The sun is shining a lot now and the snow has totally disappeared. Unlike two weekends ago which was bitterly cold and the lakes at Milton Country Park were partially iced over. It’s not always easy to see all the water birds but they had been coralled into smaller areas by the ice. Ducks abounded at the park with teal (Anas crecca, Dansk: krikand), gadwall (Anas strepera, Dansk: knarand), wigeon (Anas penelope, Dansk: pibeand) and tufted duck (Aythya fuligula, Dansk: troldand) in numbers, as well as the customary mallard (Anas platyrhynchos, Dansk: gråand). There were two highlights of the trip, a goldcrest was busy hunting in a bush just a few feet away and seemed undisturbed by our presence. Goldcrest (Regulus regulus, Dansk: fuglekonge) are beautiful little birds, they are our smallest breeding species, weighing 4-7 grams, and the northern populations migrate south in winter with Scandinavian individuals crossing the North Sea to overwinter in the UK.
Mute swan pair with a male tufted duck in the background
I didn’t manage to get pictures of the goldcrest, which is a pity, but I did manage to get pictures of the second highlight, which was a pair of mute swans (Cygnus olor, Dansk: knopsvane). And if the goldcrest is our smallest breeder, the mute swan is one of the biggest (if not thee biggest), weighing in at a hefty 10.5-12kg, and breeding is what this pair had in mind.
Mute swans pair for life and the courtship dance is delightful to watch, they gracefully circled each other, repeatedly intertwining their necks:
And the dance culminated in mating. The male climbed on board the female and grasped the back of her neck with his beak, the whole thing lasted just a few seconds, which was just as well for the lady as her head was held underwater and she actually disappeared from view.
And after mating they rose up, breast to breast out of the water and continued the necking dance:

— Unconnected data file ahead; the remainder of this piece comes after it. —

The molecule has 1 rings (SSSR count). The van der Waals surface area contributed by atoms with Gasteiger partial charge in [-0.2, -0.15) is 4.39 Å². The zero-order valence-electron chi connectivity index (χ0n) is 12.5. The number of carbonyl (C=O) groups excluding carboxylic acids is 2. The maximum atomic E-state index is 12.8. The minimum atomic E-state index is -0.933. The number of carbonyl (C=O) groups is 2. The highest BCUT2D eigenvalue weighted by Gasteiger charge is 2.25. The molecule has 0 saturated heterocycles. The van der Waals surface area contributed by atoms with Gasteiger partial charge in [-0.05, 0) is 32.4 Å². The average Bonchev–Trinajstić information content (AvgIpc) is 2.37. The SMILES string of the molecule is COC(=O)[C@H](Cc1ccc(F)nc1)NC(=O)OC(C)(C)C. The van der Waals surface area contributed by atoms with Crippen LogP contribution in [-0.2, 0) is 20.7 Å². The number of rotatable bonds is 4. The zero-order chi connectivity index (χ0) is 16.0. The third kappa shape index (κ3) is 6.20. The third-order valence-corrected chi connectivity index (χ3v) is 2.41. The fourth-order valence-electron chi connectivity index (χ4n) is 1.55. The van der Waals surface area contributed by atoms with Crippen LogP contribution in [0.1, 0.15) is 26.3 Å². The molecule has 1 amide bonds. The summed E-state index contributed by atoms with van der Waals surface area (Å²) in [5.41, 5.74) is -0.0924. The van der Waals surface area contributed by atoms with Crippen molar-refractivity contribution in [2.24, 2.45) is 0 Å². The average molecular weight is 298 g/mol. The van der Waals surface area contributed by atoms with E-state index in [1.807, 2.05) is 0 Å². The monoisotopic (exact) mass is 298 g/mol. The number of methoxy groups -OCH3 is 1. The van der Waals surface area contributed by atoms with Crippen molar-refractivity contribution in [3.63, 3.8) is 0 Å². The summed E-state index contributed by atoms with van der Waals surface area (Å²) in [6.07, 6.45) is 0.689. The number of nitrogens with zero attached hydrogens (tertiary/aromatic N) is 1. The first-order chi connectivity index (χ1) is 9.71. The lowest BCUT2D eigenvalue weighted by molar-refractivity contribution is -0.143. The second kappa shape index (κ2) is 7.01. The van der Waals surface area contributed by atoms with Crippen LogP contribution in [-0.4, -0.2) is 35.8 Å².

Finally, they relaxed back into the water and finished the ritual by bobbing their heads towards each other, and apart from the mating moments the whole thing was very calm and sedate. I think mutes are simply regal, they are very big, powerful, animals and I can’t hink of any creature which is quite so pristine.
And shortly after mating the male climbed out of the water onto the ice for a post-coital stretch up to his full height and opened his wings, surrounded by a retinue of coot (Fulica atra, Dansk: blishøne) and gadwall. A fitting finale to this series of captivating natural events.
Finn, your final photo of the stretching male is exquisite. Your perseverance and patience have once again been rewarded. Thanks for bringing this to us!
I was very pleased to capture him in all his magnificence. I had wandered quite a long way round the lake and just happened to glance through a gap in the undergrowth and there he was at full stretch. As with so many nature observations serendipity intervened at just the right time.
What an amazing series. Well captured Finn!
I was very lucky, they did their thing right in front of me, the timing was perfect. If you look for long enough nature has a way of rewarding you, and this was one of those wonderful moments where I was in the right place at the right time.
That was a fantastic account Finn, I felt like I was witnessing the event for myself and that I was there with you. Next on the agenda has to be the dancing Great Crested Grebe performance, surely.
Funny you should mention the grebes, I was watching a pair of grebes yesterday on the same lake I took the swan pictures and I was hoping and hoping they would perform, but alas they were only interested in preening. There’s is a wonderful display that I’d love to capture on camera, so I shall keep looking.
So glad there was no cigarette afterwards…that would have ruined it for this observer…. 😉
Very nice photos, Finn…not a common sight in my experience…and yes, those are beautiful, regal birds.
No gasper, just a good stretch. Thanks Scott, I was very pleased with these images, they are indeed regal and also very gentle birds – unless disturbed with young, then they’re fearsome!
The second photo from the bottom is my favourite, beautiful!
Beautiful post, words and pics… they are really rather moving…
The paradise ducks mate for life in New Zealand, and like your swans are devoted to each other…
Wow – this is exquisite!
Thanks Julie, glad you like ’em!
I didn’t quite know whether to blush or applaud Finn! ;). Our Australian swans are black and do the very same thing (sans snow and ice of course 😉 )… have you ever seen them? I think the queen has some in her pond thanks to our antipodian desire to send all things Aussie to Old Blighty ;). Love the post and love seeing mute swan “futures” in the making 😉
We have a few black swans over here which I believe may have been imported from your part of the world. I’ve seen them but I haven’t seen one for a while.
I hope you blushed first and then applauded 🙂
Fantastic! What a treat to see this.
They really are magnificent!
It’s a bit much that the poor lady’s head’s submerged isn’t it? That’s a splendid photo of the male stretching his wings. Swans are beautiful beasts.
They never fail to impress me, everything about them has a beauty all of its own.